Barca: Mission impossible is actually very possible

Fletcher is undoubtedly the more disciplined of the two if both were to sit back, in his approach to the game and his tactical flexibility in midfield. A lot would have to depend on the Scotland international’s fitness and form levels, but if he can rediscover his 2009/10 form, United might just have the final puzzle in place. Afterall, to this very day Fletcher is still touted as the reason why United lost the final back in 2009.

Anderson’s style would complement Fletcher well, as they both perform holding roles shielding the back four. There has also been a significant improvement in the Brazilian’s passing ability and goal threat this season; he broke his goal-scoring duck last season against Spurs after playing over 100 games for the Red Devils, and has added four more to his tally this season. Three of these strikes have come in Europe – a promising sign indeed if he were to start the final.

There is one caveat in this proposed midfield composition: Michael Carrick, who has been the subject of derision from United fans in recent times, will miss out. Carrick was arguably their most important player in the latter European ties against Schalke and Chelsea, controlling and dictating the tempo of play. He has had his fair share of quiet supporters and vocal detractors ever since that fateful night in Rome, but will get the chance to vanquish his professional demons if he plays against Barca’s star-studded midfield again.

The one thing he does not offer and the one characteristic which could prove crucial in beating Barca however, is energy. In this department, players like the aforementioned Anderson, Fletcher and Ji-Sung Park shade him by a mile, and would offer more feasible options if Ferguson’s men are to get past Barca’s possession game by packing their midfield with activity.

Up-front, the Rooney and Hernandez partnership looks set to resume it’s usual day at the office. The Mexican has acclimatised to English football like a pea to it’s pod, no pun intended; he has scored 20 goals, making him the first since Ruud Van Nisteelroy to hit the 20 mark in his debut season.

But it is not goals that have warranted his first-team selection ahead of Dimitar Berbatov. If it were, the Bulgarian would start as he is still United’s top-scorer, despite only starting five games in the last seventeen. Instead, it is the Mexican’s consistency in finding the back of the net, be it the occasion or opponent which is of high value in Ferguson’s eyes. Although Berbatov has scored more goals, Hernandez has in fact scored on more occasions than the Bulgarian.

Waiting in the wings is the newly awarded United players’ player of the year, Luis Nani, who has been United’s chief orchestrator this season when creativity and excitement has been lacking. The Portugese winger is set to be one of Ferguson’s aces in the pack as he shuffles his line-up, with Valencia almost a certainty to start on the right. The Ecuadorian has added extra depth and a new dimension to United’s wing play ever since his return, with Ferguson calling him a ‘revelation since joining the club’. He adopts a direct approach while others go for the spectacular, and does a neat job. The ex-Wigan man is, at the moment, one of the best deliverers of the ball at the club, and that will be important if United are to make the most out of every attack when they are not defending. Valencia also tracks back often, always a welcome bonus if you are playing the best team in the world pinging the ball around with ease.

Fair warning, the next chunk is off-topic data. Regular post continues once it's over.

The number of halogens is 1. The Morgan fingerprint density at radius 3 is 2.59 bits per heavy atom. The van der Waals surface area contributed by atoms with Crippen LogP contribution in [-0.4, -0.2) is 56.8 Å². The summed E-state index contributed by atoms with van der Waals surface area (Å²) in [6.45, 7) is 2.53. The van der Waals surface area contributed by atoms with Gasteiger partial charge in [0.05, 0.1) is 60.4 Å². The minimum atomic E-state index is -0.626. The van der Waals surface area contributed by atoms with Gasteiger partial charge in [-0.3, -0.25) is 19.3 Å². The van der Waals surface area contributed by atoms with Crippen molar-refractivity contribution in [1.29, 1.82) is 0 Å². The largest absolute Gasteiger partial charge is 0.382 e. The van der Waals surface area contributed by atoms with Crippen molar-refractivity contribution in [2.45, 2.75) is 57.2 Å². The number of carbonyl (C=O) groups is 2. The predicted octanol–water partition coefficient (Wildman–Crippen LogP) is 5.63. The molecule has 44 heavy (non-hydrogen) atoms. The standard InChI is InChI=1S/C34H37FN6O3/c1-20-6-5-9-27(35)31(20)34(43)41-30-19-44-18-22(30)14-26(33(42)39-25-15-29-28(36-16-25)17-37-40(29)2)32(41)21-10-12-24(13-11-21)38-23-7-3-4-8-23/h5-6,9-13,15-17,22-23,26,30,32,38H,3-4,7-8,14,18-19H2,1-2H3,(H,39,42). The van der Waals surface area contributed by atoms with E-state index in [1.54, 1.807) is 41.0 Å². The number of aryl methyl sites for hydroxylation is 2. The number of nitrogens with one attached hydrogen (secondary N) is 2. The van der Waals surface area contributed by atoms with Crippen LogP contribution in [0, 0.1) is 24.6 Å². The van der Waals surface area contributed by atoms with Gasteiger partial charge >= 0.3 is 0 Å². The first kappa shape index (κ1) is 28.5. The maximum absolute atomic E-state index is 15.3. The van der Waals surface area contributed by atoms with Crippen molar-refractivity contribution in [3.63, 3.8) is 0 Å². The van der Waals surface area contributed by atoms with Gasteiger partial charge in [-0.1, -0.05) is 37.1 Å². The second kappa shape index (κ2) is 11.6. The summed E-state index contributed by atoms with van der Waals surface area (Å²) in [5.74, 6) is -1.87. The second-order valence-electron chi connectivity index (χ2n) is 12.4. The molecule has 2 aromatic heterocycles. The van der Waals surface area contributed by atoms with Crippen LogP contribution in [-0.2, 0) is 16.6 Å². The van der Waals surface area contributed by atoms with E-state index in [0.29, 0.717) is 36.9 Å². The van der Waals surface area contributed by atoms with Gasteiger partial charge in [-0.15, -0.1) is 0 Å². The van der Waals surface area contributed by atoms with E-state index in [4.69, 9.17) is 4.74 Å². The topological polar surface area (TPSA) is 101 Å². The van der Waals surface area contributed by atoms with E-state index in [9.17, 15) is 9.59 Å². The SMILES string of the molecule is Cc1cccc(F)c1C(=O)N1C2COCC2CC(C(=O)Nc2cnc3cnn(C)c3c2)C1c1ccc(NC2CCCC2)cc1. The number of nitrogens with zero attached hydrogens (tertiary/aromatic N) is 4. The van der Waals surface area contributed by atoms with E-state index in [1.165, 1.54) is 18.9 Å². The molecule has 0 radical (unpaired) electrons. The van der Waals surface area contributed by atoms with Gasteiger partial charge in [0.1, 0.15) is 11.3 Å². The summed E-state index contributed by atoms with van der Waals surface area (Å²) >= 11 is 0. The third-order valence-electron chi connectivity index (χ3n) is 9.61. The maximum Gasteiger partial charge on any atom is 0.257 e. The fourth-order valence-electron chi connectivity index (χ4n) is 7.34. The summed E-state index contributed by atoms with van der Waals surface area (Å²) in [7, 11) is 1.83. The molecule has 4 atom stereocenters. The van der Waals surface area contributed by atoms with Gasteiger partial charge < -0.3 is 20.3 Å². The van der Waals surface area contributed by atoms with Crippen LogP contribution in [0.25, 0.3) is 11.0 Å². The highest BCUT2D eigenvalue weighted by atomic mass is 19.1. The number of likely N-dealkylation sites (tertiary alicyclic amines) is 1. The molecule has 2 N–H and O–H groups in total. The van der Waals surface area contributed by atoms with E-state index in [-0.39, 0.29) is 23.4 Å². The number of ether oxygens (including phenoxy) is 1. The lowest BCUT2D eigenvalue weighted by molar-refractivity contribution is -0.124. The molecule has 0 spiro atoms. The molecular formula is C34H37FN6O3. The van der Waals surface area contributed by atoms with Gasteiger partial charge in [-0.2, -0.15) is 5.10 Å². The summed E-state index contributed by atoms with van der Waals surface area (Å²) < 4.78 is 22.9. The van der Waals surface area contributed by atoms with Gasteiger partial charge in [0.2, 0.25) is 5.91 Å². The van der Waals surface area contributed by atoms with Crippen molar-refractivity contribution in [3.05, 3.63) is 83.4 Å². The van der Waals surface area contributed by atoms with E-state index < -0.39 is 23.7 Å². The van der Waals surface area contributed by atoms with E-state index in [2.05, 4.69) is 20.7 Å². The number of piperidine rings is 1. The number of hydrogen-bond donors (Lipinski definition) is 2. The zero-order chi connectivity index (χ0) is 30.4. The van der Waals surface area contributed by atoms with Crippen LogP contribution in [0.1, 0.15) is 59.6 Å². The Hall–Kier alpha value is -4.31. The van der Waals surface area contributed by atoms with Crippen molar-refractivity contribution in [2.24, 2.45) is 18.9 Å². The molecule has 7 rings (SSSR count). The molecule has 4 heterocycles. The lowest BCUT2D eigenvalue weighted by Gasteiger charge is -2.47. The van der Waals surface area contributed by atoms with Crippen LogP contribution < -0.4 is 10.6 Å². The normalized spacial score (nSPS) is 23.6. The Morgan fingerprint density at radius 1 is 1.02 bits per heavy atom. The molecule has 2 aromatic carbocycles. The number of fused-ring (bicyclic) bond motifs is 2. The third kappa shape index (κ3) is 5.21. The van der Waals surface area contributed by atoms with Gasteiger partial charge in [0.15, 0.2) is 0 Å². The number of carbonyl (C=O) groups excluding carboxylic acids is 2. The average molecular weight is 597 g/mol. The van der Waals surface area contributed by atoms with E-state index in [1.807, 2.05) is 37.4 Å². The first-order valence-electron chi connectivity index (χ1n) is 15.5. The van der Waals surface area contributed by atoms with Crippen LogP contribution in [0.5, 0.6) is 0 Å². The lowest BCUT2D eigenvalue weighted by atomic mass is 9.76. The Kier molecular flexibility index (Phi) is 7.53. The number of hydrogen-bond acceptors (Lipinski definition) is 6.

The other spot is likely to be a toss-up between Giggs and Park. Both offer different strengths if chosen; the inclusion of Ryan Giggs’ would mean a slightly more attacking line-up infused with the years of hardened experience the Welshman has gone through. Giggs still possess the creative vision to pick out a pass and is suited to a playmaking role, evident in the quarter-finals against Chelsea where all three goals were created by the Welsh Wizard.

Much has been made of the Red Devils’ resilience, and yet there is something compelling about Ferguson’s side this year. As the saying goes, the more ordinary your opponent looks on paper, the more dangerous it is in reality. The Blaugrana would do well to heed such advice. This is a team which has gradually climbed up the domestic ladder, albeit in a passive fashion, overtaking the superpowers of domestic football Arsenal, Chelsea and City along the way. This is a team which swept aside semi-finalists Schalke with ease, beating the Blues and breaking their Stamford bridge hoodoo to get there. Rising to challenges is what Manchester United do, and they are so good at it. This is what the Red Devils incarnate is all about.

A grandiose plan to stop the best

Ferguson insists he knows what exactly went wrong in Rome two years ago. We have been led to believe he has discovered a bane to Barcelona’s tika-taka, mesmerising style of play, a plan to stifle the world-class, seemingly uncontrollable midfield of Xavi and Iniesta, and an elusive way to stop the second best player in football in his mind, Lionel Messi. And even if he gets past these three key candidates, Ferguson’s side will still have to be more than a match for the formidable internationals in the Spanish side, like Villa, Pedro and Busquets.

On 28th May, Ferguson will let fly at Wembley. United’s legendary manager has an old score to settle with Pep and Barca, and his desire to beat an opponent that has got the best out of him on their last meeting will be secretly brooding. Barcelona will not underestimate United. Guardiola would have drilled that into them, and are likely to be as wary as United in approaching the game. A schoolboy mistake or slip-up could be the determinant of whether the trophy heads back home to Spain or England.

And Manchester United don’t make the same mistake twice.